The judicial district for Johnson County came out an unexpected winner in the new state budget recently signed by Gov. Laura Kelly, District Court Judge Thomas Kelly Ryan told the Johnson County Commission Thursday.
The details: The state budget will fund three additional judges for the 10th District, which comprises Johnson County. It’s the first time a district court judge has been added since 2007, Ryan said, adding that funding for three was a boon he never expected. The county has grown by more than 86,000 people since the last new judge was added, he said. It currently has 19 district judges.
“It is long past due and we are very appreciative of it,” he said.
The budget, which had bi-partisan backing, adds 23 new district and magistrate judges statewide and gives a five percent pay raise to state employees, including judges.
Pandemic delays: The addition is expected to help with a backlog of cases due to the pandemic. Jury trials were halted twice in recent years due to pandemic concerns, resulting in a pile up of cases of all types.
To catch up, Ryan said, jury trials in the criminal division are now being scheduled every other week and are booked through January of next year. Court Administrator Laura Brewer said some 500 jury trials have been scheduled for this year and next for juvenile, civil and criminal cases. The district has also been increasing in-person hearings, she said.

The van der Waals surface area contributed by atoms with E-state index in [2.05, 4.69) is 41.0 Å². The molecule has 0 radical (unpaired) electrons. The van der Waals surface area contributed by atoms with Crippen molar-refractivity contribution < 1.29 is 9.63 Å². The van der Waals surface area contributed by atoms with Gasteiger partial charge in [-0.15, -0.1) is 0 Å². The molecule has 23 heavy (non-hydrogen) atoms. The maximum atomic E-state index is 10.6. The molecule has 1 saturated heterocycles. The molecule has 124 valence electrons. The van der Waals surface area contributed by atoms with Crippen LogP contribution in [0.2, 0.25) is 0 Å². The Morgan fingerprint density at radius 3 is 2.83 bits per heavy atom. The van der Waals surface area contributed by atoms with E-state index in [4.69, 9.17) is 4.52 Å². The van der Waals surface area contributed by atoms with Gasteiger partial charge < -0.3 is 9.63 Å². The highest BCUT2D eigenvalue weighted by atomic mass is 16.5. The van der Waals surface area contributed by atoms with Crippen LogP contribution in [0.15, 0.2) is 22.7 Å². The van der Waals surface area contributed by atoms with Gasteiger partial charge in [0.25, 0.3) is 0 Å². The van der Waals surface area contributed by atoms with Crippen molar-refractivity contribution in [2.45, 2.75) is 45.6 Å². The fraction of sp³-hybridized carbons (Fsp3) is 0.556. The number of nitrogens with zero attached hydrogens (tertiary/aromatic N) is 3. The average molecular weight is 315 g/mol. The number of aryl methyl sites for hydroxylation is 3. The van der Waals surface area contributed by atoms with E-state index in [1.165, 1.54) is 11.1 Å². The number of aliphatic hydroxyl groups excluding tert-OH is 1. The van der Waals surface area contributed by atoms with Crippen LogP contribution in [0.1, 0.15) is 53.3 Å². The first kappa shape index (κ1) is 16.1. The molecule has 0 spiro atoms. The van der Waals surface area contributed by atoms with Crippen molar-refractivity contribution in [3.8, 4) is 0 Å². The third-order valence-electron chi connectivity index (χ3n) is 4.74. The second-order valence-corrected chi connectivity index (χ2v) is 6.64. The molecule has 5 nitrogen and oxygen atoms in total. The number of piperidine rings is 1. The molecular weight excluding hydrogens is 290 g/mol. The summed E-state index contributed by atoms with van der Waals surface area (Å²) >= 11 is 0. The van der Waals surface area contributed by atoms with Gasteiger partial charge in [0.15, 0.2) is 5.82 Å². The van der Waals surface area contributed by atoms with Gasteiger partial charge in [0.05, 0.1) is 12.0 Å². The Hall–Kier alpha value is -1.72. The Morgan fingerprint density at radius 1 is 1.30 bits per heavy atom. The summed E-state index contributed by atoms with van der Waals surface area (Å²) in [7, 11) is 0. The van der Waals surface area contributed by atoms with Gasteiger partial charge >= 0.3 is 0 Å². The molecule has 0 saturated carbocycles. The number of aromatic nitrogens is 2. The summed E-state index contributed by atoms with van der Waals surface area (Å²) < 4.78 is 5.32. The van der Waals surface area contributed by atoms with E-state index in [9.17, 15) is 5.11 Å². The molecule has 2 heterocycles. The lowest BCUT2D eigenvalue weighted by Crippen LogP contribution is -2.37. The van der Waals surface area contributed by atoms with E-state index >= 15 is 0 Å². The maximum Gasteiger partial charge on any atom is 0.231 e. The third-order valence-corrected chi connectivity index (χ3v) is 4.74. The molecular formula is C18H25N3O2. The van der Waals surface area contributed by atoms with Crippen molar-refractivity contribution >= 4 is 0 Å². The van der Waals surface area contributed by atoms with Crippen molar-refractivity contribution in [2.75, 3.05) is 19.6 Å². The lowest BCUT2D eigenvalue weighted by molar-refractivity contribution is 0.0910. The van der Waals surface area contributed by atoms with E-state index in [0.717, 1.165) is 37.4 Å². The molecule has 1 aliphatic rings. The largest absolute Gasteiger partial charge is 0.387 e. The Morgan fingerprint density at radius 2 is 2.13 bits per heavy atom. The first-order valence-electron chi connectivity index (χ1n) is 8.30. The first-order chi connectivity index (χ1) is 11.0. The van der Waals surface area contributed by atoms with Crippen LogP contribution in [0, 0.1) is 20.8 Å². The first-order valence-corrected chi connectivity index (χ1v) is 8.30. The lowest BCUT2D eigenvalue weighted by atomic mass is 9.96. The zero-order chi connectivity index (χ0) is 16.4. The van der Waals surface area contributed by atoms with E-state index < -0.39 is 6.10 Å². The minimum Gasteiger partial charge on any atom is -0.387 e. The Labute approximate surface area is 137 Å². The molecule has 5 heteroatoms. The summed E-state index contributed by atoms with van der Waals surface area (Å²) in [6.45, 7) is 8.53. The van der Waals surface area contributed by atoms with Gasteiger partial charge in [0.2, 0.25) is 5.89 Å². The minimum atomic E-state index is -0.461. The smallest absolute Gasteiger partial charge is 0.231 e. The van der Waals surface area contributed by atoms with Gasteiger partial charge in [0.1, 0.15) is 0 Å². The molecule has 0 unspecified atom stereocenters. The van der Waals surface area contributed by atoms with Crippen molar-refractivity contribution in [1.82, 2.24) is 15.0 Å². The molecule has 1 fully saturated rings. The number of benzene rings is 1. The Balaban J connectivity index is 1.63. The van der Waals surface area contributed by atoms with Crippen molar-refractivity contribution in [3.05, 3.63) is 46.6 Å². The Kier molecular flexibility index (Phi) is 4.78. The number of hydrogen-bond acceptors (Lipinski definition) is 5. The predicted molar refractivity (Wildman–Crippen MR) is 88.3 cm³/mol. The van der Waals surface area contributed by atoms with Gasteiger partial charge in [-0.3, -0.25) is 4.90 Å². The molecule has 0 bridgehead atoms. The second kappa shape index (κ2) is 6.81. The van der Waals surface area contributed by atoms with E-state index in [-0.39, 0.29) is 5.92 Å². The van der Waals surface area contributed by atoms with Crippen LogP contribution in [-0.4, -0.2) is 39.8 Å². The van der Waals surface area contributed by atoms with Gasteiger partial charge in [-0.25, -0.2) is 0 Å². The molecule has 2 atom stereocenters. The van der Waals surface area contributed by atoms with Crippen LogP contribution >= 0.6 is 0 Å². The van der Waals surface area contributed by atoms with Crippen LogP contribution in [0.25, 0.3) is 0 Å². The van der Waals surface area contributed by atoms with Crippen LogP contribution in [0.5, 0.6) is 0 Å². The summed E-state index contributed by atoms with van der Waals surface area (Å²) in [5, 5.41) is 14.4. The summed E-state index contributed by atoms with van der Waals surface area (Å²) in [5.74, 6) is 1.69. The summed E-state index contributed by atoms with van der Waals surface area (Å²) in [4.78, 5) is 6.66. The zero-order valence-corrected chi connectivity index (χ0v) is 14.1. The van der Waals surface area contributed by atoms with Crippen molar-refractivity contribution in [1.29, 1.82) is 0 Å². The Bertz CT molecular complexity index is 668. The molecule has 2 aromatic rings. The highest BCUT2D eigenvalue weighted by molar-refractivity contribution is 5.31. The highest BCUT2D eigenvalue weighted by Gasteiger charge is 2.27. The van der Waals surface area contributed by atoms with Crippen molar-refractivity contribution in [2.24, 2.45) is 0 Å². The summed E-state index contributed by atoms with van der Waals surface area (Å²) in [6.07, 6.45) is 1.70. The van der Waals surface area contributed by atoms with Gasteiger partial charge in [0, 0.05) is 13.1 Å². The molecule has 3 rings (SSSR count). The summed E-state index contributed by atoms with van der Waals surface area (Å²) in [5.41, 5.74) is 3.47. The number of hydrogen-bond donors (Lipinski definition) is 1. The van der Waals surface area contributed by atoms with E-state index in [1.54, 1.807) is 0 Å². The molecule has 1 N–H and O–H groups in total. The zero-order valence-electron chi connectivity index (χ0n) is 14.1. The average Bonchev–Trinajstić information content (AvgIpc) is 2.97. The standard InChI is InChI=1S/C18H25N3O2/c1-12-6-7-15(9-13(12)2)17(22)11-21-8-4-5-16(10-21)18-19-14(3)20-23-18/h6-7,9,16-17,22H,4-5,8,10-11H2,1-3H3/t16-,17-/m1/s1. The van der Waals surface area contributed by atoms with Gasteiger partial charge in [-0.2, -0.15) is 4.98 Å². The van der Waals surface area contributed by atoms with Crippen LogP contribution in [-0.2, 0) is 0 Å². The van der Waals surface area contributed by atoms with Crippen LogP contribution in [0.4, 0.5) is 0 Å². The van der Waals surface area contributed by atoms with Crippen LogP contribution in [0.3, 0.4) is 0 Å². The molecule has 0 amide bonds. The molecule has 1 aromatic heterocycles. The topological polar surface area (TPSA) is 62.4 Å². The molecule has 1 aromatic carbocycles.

Population growth: But even before the pandemic, Johnson County was in need of more judges because of its growth, he said. Ryan referenced a 2019 Judicial Workload Study by the National Center for State Courts that said the district needed nine new judges to handle its dockets in a timely way.
Commissioner Michael Ashcraft asked whether population growth was an accurate predictor of how many judges the district needs. He noted that the average number of filings has been trending downward, with 60,000 a year from 2008-10 and 50,000 the past three years.
“I am not sure I necessarily agree with the nine (new judges) or for that matter the three just based upon filings,” he said.
But Ryan said the number of cases filed alone can be deceiving when it comes to predicting workload. For instance, during the Great Recession, he said, the family court system saw a big increase in the number of people representing themselves rather than hiring a lawyer. Often, those cases end up taking more time, he said.
Timeline: It will be at least a couple of months before the new judges begin work. First the 10th Judicial Nominating Commission will come up with recommendations to be sent to the governor, who makes the appointments. Funding for them becomes available July 1.